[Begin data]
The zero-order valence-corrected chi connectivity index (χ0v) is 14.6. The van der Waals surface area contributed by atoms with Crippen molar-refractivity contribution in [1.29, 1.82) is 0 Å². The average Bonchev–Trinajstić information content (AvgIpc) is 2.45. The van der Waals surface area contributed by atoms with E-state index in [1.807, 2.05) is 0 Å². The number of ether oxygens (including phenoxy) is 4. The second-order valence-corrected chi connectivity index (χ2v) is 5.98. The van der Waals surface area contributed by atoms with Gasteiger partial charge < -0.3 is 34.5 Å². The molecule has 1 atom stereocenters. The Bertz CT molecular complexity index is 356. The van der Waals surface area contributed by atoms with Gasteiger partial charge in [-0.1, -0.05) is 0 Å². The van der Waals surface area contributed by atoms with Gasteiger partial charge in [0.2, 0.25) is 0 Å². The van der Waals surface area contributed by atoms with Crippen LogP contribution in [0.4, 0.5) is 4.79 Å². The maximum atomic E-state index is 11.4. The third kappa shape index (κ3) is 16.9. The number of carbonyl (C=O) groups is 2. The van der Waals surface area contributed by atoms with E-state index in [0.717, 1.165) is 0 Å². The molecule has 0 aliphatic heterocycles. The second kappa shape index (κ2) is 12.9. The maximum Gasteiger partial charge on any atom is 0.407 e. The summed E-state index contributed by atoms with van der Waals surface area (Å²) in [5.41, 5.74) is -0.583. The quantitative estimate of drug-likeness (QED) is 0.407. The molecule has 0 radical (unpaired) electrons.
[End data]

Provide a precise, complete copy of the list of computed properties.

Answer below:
The zero-order valence-corrected chi connectivity index (χ0v) is 14.6. The van der Waals surface area contributed by atoms with Crippen molar-refractivity contribution in [1.29, 1.82) is 0 Å². The average Bonchev–Trinajstić information content (AvgIpc) is 2.45. The van der Waals surface area contributed by atoms with E-state index in [1.807, 2.05) is 0 Å². The number of ether oxygens (including phenoxy) is 4. The second-order valence-corrected chi connectivity index (χ2v) is 5.98. The van der Waals surface area contributed by atoms with Gasteiger partial charge < -0.3 is 34.5 Å². The molecule has 1 atom stereocenters. The Bertz CT molecular complexity index is 356. The van der Waals surface area contributed by atoms with Gasteiger partial charge in [-0.1, -0.05) is 0 Å². The van der Waals surface area contributed by atoms with Gasteiger partial charge in [0.2, 0.25) is 0 Å². The van der Waals surface area contributed by atoms with Crippen LogP contribution in [0.4, 0.5) is 4.79 Å². The maximum atomic E-state index is 11.4. The third kappa shape index (κ3) is 16.9. The number of carbonyl (C=O) groups is 2. The van der Waals surface area contributed by atoms with E-state index in [0.717, 1.165) is 0 Å². The molecule has 0 aliphatic heterocycles. The second kappa shape index (κ2) is 12.9. The maximum Gasteiger partial charge on any atom is 0.407 e. The summed E-state index contributed by atoms with van der Waals surface area (Å²) in [5.41, 5.74) is -0.583. The quantitative estimate of drug-likeness (QED) is 0.407. The molecule has 0 radical (unpaired) electrons.